Tenzin sitting on a tractor with Farmer Tim standing by
Megan and I are working on a little cookbook. A celebration of food and friendship and community. I shouldn't really be working on this cookbook at this moment, I should be packing boxes for the oh-so-soon move, but you know how it is, when you should be packing, writing cookbooks is more interesting.
My biggest problem is I get really hungry when I wax poetic about food. I have to bring snacks to the computer.
Here's a rough draft of a piece I worked on tonight, the soup I made for dinner (and yes, I went and ate a 2nd bowl after typing it up). And HERE is a post Megan put up about the art for the cookbook. What do you think? Want to reserve a copy of it?
My friend Tim became a full time Organic farmer a few years ago, and named his farm and CSA Lotfotl (Living off the Fat of the Land). We have been eager and appreciative consumers of the veggies he tends with love. On a trip to the farm, Tim let Tenzin mark one of the broccoli seedlings with a stick so that he could put "Tenzin's" broccoli in our share some future day. That single stick somehow yielded an entire season of broccoli that was extra eagerly eaten. That Farmer Tim, he know how to get a person excited about produce.
Baby Dorje wanted me to eat loads of greens while he was in the belly (Served with South River Miso, of course!) , and we can thank Farmer Tim for providing the vegetables that grew a ten pound 3 ounce baby boy.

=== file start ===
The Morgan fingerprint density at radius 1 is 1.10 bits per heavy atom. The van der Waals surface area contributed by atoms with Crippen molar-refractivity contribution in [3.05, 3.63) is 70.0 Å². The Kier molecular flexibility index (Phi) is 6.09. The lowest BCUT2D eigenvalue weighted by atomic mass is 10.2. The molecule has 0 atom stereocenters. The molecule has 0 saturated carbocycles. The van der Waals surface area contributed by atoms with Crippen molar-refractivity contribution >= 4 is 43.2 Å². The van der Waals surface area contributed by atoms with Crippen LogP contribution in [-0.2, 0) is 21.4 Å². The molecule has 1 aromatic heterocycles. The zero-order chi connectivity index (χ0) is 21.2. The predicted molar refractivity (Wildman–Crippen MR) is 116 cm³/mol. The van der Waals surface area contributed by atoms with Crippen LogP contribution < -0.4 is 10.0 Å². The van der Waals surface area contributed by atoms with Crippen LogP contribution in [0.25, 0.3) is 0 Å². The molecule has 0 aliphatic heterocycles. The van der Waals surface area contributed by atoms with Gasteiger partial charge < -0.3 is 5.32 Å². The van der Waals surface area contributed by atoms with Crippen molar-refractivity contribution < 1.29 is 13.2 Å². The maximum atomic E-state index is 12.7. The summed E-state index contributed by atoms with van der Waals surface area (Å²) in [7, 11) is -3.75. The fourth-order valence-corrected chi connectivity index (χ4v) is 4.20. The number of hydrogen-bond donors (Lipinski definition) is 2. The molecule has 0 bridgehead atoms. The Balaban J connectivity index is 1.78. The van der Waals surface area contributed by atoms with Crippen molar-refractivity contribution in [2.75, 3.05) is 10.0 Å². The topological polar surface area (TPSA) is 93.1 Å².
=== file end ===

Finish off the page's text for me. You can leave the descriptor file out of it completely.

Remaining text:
A late season share of Lotfotl's harvest is probably pretty similar to the selection you'd find in other CSAs or at the Farmer's Market. My favorite thing to do is make soup with whatever happens to be included. Here's one version:
2-3 leeks, chopped (or sub onions or shallots)
3 large cloves garlic, minced
4-5 salsify, chopped
Peel and cube the following veggies (or what you have!)
1 celery root (celeriac)
1 small butternut squash
Add to sauted leeks and cover with water. Add chicken stock or bullion if desired, salt & pepper and herbs you favor. I like to use a Penzey's blend called Tuscan Sunset with root veggie soups.
Simmer until the veggies are tender, and then whizz away with your hand held soup blender, or use a blender or food processor to puree soup.
While the soup is simmering, cut up one bunch of carrots and one turnip, coat in olive oil and roast at 450 degrees for 30-40 minutes.
Garnish soup with goat cheese, chopped chives or other herbs and the roasted carrots and turnips.